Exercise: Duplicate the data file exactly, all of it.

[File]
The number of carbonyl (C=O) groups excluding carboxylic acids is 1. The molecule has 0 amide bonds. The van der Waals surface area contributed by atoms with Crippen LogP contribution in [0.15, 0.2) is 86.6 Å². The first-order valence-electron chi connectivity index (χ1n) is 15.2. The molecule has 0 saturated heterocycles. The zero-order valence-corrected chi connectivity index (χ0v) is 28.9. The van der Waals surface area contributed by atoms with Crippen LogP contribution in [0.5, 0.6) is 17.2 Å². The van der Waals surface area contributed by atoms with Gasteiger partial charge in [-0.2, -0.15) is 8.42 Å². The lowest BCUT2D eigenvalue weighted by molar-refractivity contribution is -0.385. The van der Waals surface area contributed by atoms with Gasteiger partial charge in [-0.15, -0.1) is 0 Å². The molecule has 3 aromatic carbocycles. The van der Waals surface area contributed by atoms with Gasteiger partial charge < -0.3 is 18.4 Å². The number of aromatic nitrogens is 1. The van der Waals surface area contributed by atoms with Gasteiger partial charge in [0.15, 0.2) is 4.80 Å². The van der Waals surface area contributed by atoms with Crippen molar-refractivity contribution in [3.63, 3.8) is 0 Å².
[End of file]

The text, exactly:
The number of carbonyl (C=O) groups excluding carboxylic acids is 1. The molecule has 0 amide bonds. The van der Waals surface area contributed by atoms with Crippen LogP contribution in [0.15, 0.2) is 86.6 Å². The first-order valence-electron chi connectivity index (χ1n) is 15.2. The molecule has 0 saturated heterocycles. The zero-order valence-corrected chi connectivity index (χ0v) is 28.9. The van der Waals surface area contributed by atoms with Crippen LogP contribution in [0.5, 0.6) is 17.2 Å². The van der Waals surface area contributed by atoms with Gasteiger partial charge in [-0.2, -0.15) is 8.42 Å². The lowest BCUT2D eigenvalue weighted by molar-refractivity contribution is -0.385. The van der Waals surface area contributed by atoms with Gasteiger partial charge in [-0.15, -0.1) is 0 Å². The molecule has 3 aromatic carbocycles. The van der Waals surface area contributed by atoms with Gasteiger partial charge < -0.3 is 18.4 Å². The number of aromatic nitrogens is 1. The van der Waals surface area contributed by atoms with Gasteiger partial charge in [0.15, 0.2) is 4.80 Å². The van der Waals surface area contributed by atoms with Crippen molar-refractivity contribution in [3.63, 3.8) is 0 Å².